How many times have you been in the middle of a project and freaked out about how it might end?
We all get there.
It doesn’t matter if you’re putting together furniture, crocheting a blanket, writing a story, or maybe raising a kid. The middle of everything is terrifying. Whether there’s instructions or not, nothing guarantees a positive outcome. Maybe the manufacturer didn’t package enough nails. Maybe your kid breaks a bone. Maybe your story is poop and no one will ever read it.
The maybes live deep in our brains. They dwell there. Lingering in the shadows, they let us forget they exist and pop out at the most inconvenient opportunities.
Self-doubt is a survival skill, I’m convinced. We check ourselves because if we don’t, sometimes we light ourselves on fire or overlook real problems that turn into catastrophes. Look at modern politics…
Bad example. Never bring up politics. That just leads to shouting (and maybe stress eating ice cream while sobbing late at night).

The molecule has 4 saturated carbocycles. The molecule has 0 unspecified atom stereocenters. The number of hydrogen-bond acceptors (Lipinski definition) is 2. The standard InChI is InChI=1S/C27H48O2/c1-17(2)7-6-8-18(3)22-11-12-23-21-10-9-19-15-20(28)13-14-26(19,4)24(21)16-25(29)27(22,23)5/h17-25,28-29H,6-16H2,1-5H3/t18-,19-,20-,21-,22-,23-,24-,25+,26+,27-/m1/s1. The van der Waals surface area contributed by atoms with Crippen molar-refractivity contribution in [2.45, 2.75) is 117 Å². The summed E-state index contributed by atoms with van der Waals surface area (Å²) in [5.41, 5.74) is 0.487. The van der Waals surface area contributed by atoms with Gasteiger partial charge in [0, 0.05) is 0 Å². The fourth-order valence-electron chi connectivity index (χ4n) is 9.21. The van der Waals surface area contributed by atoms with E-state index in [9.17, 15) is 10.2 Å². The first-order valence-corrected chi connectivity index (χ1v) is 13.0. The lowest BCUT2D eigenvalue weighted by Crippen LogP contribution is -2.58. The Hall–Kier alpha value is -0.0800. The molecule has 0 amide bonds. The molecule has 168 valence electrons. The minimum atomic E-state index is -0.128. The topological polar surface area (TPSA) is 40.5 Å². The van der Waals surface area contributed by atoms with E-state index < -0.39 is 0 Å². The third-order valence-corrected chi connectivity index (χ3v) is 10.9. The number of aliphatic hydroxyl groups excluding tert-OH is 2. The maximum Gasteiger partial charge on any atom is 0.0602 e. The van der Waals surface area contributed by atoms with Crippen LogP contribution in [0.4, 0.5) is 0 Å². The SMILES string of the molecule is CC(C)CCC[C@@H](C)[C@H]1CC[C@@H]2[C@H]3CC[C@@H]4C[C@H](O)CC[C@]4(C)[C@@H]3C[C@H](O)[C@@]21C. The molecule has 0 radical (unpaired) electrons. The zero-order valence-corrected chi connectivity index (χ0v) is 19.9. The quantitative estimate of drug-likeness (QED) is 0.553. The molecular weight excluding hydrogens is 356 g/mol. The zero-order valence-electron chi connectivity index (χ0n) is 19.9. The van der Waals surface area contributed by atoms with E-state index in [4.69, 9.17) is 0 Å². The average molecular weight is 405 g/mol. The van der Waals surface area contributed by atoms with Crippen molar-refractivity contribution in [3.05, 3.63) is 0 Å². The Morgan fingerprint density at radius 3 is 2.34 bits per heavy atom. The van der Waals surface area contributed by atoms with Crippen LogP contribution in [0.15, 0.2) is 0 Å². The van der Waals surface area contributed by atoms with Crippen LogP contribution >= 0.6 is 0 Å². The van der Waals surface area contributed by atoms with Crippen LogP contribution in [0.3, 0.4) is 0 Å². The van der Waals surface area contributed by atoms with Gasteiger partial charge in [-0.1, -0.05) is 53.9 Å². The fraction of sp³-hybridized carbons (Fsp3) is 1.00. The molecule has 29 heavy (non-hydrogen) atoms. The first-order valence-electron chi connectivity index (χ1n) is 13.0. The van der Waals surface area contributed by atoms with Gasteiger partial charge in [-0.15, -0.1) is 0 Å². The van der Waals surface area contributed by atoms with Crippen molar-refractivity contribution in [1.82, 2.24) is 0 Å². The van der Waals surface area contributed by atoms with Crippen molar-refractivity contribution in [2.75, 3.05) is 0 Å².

Look at your successes. Did you fear starting? Was finishing a smooth path that you always knew you’d get to?
Some people say starting is the hardest part. That might be true for a lot of people but I think powering through the middle is the true living nightmare. Writing the middle of a story is torture. You need to get your characters past their worst flaws and somehow to the biggest challenges they will ever face. It’s a mess. Much like the pre-teen years.
Everyone jokes about how hard parenting teens is, but the tween years are the preface. Those are the days where a kid doesn’t know want to seem babyish but can’t really go off and jump into everything yet. It sucks. I hated middle school far worse than the beast that high school was. (That whole “best years of your life” ideal is outdated. The best years of my life are adulthood – no contest)
It’s crazy and jarring and everything is uncertain when you’re drifting through the middle of anything, but that’s why getting to “The End” is so important. The end of childhood leads to the beginning of adulthood. Finishing a blanket often brings a person to meet a new baby who will stain it with life. Getting that damn IKEA furniture put together fills new houses with space to dance or veg out.
For us authors it means finally reaching readers, finally connecting with the audience we so greatly cherish.
The middle doesn’t always suck. The middle is life: it’s terrifying but you get through it.